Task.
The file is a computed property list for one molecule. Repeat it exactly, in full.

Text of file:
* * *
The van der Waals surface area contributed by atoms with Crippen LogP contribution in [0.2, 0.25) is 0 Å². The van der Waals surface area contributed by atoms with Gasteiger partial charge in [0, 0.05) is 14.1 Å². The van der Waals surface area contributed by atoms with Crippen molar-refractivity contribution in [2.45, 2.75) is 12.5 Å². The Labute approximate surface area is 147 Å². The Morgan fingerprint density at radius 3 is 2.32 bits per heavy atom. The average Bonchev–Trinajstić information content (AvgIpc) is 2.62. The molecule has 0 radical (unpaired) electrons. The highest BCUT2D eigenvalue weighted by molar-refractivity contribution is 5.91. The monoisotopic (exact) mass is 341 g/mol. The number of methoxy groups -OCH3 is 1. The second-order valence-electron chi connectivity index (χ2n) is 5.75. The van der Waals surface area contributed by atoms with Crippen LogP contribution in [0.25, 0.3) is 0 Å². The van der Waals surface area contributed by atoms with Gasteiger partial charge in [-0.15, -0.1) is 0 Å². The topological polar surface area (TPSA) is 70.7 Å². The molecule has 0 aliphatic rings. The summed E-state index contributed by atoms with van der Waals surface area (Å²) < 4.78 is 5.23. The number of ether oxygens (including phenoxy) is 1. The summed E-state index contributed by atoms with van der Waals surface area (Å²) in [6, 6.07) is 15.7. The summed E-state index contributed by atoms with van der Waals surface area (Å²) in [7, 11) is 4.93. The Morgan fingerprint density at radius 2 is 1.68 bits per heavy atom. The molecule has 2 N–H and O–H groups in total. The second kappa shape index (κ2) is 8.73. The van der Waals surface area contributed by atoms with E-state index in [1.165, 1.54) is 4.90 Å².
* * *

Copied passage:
The van der Waals surface area contributed by atoms with Crippen LogP contribution in [0.2, 0.25) is 0 Å². The van der Waals surface area contributed by atoms with Gasteiger partial charge in [0, 0.05) is 14.1 Å². The van der Waals surface area contributed by atoms with Crippen molar-refractivity contribution in [2.45, 2.75) is 12.5 Å². The Labute approximate surface area is 147 Å². The Morgan fingerprint density at radius 3 is 2.32 bits per heavy atom. The average Bonchev–Trinajstić information content (AvgIpc) is 2.62. The molecule has 0 radical (unpaired) electrons. The highest BCUT2D eigenvalue weighted by molar-refractivity contribution is 5.91. The monoisotopic (exact) mass is 341 g/mol. The number of methoxy groups -OCH3 is 1. The second-order valence-electron chi connectivity index (χ2n) is 5.75. The van der Waals surface area contributed by atoms with Crippen LogP contribution in [0.25, 0.3) is 0 Å². The van der Waals surface area contributed by atoms with Gasteiger partial charge in [-0.15, -0.1) is 0 Å². The topological polar surface area (TPSA) is 70.7 Å². The molecule has 0 aliphatic rings. The summed E-state index contributed by atoms with van der Waals surface area (Å²) < 4.78 is 5.23. The number of ether oxygens (including phenoxy) is 1. The summed E-state index contributed by atoms with van der Waals surface area (Å²) in [6, 6.07) is 15.7. The summed E-state index contributed by atoms with van der Waals surface area (Å²) in [7, 11) is 4.93. The Morgan fingerprint density at radius 2 is 1.68 bits per heavy atom. The molecule has 2 N–H and O–H groups in total. The second kappa shape index (κ2) is 8.73. The van der Waals surface area contributed by atoms with E-state index in [1.165, 1.54) is 4.90 Å².